Nor should we have a debate about, for instance, how long the president’s term should last or whether Congress should consist of two houses. Some matters are better left settled, even if not in exactly the way we favor. Nor, finally, should we have an all-powerful president free to do whatever he wants. Even without constitutional fealty, the president would still be checked by Congress and by the states. There is even something to be said for an elite body like the Supreme Court with the power to impose its views of political morality on the country.
What would change is not the existence of these institutions, but the basis on which they claim legitimacy. The president would have to justify military action against Iran solely on the merits, without shutting down the debate with a claim of unchallengeable constitutional power as commander in chief. Congress might well retain the power of the purse, but this power would have to be defended on contemporary policy grounds, not abstruse constitutional doctrine. The Supreme Court could stop pretending that its decisions protecting same-sex intimacy or limiting affirmative action were rooted in constitutional text. Continue reading
If you had told me before the day started that John Roberts and Anthony Kennedy would have penned differing opinions on the Obamacare case, and that I’d be siding with the latter’s opinion, I would have said that you were nuts. Alas, it appears that John Roberts is the new Anthony Kennedy.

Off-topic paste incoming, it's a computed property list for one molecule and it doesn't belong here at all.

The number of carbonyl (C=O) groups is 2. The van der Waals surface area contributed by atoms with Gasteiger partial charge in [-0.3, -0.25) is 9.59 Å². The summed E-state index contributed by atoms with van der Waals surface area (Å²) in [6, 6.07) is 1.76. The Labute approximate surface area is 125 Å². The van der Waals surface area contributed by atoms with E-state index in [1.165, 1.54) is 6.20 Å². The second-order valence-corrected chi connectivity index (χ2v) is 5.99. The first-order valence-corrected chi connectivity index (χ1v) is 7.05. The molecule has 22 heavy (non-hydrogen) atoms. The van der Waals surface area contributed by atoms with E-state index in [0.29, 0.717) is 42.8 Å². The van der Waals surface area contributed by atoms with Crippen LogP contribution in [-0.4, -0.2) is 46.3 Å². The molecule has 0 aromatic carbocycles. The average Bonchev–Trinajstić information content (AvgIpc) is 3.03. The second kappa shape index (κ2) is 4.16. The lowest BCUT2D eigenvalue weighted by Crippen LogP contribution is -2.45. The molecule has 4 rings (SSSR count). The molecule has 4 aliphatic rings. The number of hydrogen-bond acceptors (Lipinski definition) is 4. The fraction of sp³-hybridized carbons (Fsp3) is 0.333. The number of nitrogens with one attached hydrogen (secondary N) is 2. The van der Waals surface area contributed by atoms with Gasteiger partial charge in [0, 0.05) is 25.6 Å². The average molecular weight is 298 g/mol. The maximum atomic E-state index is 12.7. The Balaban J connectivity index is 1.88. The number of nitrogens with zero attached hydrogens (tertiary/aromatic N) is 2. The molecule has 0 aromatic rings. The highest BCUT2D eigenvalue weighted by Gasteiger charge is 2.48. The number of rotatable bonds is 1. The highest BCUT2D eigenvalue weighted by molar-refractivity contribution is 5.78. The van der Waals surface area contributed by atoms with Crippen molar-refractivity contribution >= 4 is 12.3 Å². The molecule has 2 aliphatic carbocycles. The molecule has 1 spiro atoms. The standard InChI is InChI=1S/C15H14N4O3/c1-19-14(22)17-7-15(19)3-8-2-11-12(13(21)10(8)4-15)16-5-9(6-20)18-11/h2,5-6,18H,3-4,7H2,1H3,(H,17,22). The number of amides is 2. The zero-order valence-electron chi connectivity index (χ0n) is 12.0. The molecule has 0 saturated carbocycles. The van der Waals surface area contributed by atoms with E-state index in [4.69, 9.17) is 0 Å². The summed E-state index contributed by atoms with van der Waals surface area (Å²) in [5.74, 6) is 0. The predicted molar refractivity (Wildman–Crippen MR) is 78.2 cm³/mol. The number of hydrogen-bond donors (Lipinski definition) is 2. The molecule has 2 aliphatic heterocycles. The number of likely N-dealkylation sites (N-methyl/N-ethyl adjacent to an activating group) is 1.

Ed Whelan has speculated that Chief Justice Roberts changed his vote at the last minute, and therefore the dissenting opinion was originally the majority opinion. He has a follow-up post that posits another theory supporting that notion, which also explains how that could be logistically possible. Having now fully digested the dissenting opinion, I am just about 99 percent certain that John Roberts did indeed change his vote, and that the dissenting opinion was the majority opinion until the Chief Justice changed his mind.
Frankly, the dissent just doesn’t read like a dissent at all. As Whelan points out, the dissenting opinion repeatedly alludes to Justice Ginsburg’s opinion as the dissent. In fact, the dissenters barely alludes to the Chief Justice’s opinion at all until the very end. The final couple of pages are a scathing attack on the majority’s opinion, heretofore unmentioned. It certainly seems like the dissenting Justices felt jilted by the Chief Justice, thus the unusually harsh rhetoric of the final few paragraphs of the dissent. Another sign that the dissenters were in the majority comes on the second page: Continue reading
Senior Federal District Judge Ronald Lagueux, a 1986 Reagan appointee, has ordered the Cranston High School in Cranston, Rhode Island to remove a mural, pictured above, depicting a school prayer. The mural had been in the school since 1963. The suit, as is usual in these modern iconoclastic cases, was brought by the American Civil Liberties Union on behalf of an atheist student and her father, Mark Ahlquist. Jessica Ahlquist, the 16 year old atheist who brought the suit, has become an atheist celeb on atheist sites on the internet. She doesn’t think much of the Catholic Church, is indeed a fallen away Catholic, and Cranston is 90% Catholic, so this suit was her way, actually I suspect more her father’s way, to poke a stick in the eye of local Catholics. Go here to read the opinion. Judge Lagueux’s decision is notable for its overall reliance on the Lemon test, and I will leave to Justice Scalia below to set forth my views of that court created doctrine.